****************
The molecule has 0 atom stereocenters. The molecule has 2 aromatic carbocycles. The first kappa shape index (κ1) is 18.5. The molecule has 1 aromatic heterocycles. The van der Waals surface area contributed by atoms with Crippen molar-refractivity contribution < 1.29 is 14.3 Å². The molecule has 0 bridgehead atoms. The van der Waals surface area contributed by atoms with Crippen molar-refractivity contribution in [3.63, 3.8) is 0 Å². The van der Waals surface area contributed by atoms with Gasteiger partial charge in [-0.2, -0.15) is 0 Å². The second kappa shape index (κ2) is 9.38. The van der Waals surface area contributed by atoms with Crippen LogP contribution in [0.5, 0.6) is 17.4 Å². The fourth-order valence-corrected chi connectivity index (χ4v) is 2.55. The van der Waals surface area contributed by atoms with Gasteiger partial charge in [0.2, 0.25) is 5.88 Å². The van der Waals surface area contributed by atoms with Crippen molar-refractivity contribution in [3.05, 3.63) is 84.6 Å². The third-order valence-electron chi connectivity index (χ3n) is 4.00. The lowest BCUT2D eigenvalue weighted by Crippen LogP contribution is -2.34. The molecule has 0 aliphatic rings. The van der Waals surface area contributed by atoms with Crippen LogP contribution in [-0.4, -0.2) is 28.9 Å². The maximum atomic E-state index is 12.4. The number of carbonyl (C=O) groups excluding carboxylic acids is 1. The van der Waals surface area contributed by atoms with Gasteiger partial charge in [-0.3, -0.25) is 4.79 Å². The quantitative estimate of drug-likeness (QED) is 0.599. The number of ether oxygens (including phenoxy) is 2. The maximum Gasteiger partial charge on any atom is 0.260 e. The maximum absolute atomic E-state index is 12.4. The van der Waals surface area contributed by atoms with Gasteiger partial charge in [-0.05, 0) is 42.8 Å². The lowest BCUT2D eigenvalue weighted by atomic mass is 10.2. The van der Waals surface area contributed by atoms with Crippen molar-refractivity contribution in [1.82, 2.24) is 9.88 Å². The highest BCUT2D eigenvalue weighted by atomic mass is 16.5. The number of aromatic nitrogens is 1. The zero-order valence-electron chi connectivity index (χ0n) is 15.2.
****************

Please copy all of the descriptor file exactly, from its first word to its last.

The molecule has 0 atom stereocenters. The molecule has 2 aromatic carbocycles. The first kappa shape index (κ1) is 18.5. The molecule has 1 aromatic heterocycles. The van der Waals surface area contributed by atoms with Crippen molar-refractivity contribution < 1.29 is 14.3 Å². The molecule has 0 bridgehead atoms. The van der Waals surface area contributed by atoms with Crippen molar-refractivity contribution in [3.63, 3.8) is 0 Å². The van der Waals surface area contributed by atoms with Gasteiger partial charge in [-0.2, -0.15) is 0 Å². The second kappa shape index (κ2) is 9.38. The van der Waals surface area contributed by atoms with Crippen LogP contribution in [0.5, 0.6) is 17.4 Å². The fourth-order valence-corrected chi connectivity index (χ4v) is 2.55. The van der Waals surface area contributed by atoms with Gasteiger partial charge in [0.2, 0.25) is 5.88 Å². The van der Waals surface area contributed by atoms with Crippen molar-refractivity contribution in [3.05, 3.63) is 84.6 Å². The third-order valence-electron chi connectivity index (χ3n) is 4.00. The lowest BCUT2D eigenvalue weighted by Crippen LogP contribution is -2.34. The molecule has 0 aliphatic rings. The van der Waals surface area contributed by atoms with Crippen LogP contribution in [-0.4, -0.2) is 28.9 Å². The maximum atomic E-state index is 12.4. The number of carbonyl (C=O) groups excluding carboxylic acids is 1. The van der Waals surface area contributed by atoms with Gasteiger partial charge in [-0.3, -0.25) is 4.79 Å². The quantitative estimate of drug-likeness (QED) is 0.599. The number of ether oxygens (including phenoxy) is 2. The maximum Gasteiger partial charge on any atom is 0.260 e. The maximum absolute atomic E-state index is 12.4. The van der Waals surface area contributed by atoms with Gasteiger partial charge in [-0.05, 0) is 42.8 Å². The lowest BCUT2D eigenvalue weighted by atomic mass is 10.2. The van der Waals surface area contributed by atoms with Crippen molar-refractivity contribution in [1.82, 2.24) is 9.88 Å². The highest BCUT2D eigenvalue weighted by atomic mass is 16.5. The number of aromatic nitrogens is 1. The zero-order valence-electron chi connectivity index (χ0n) is 15.2.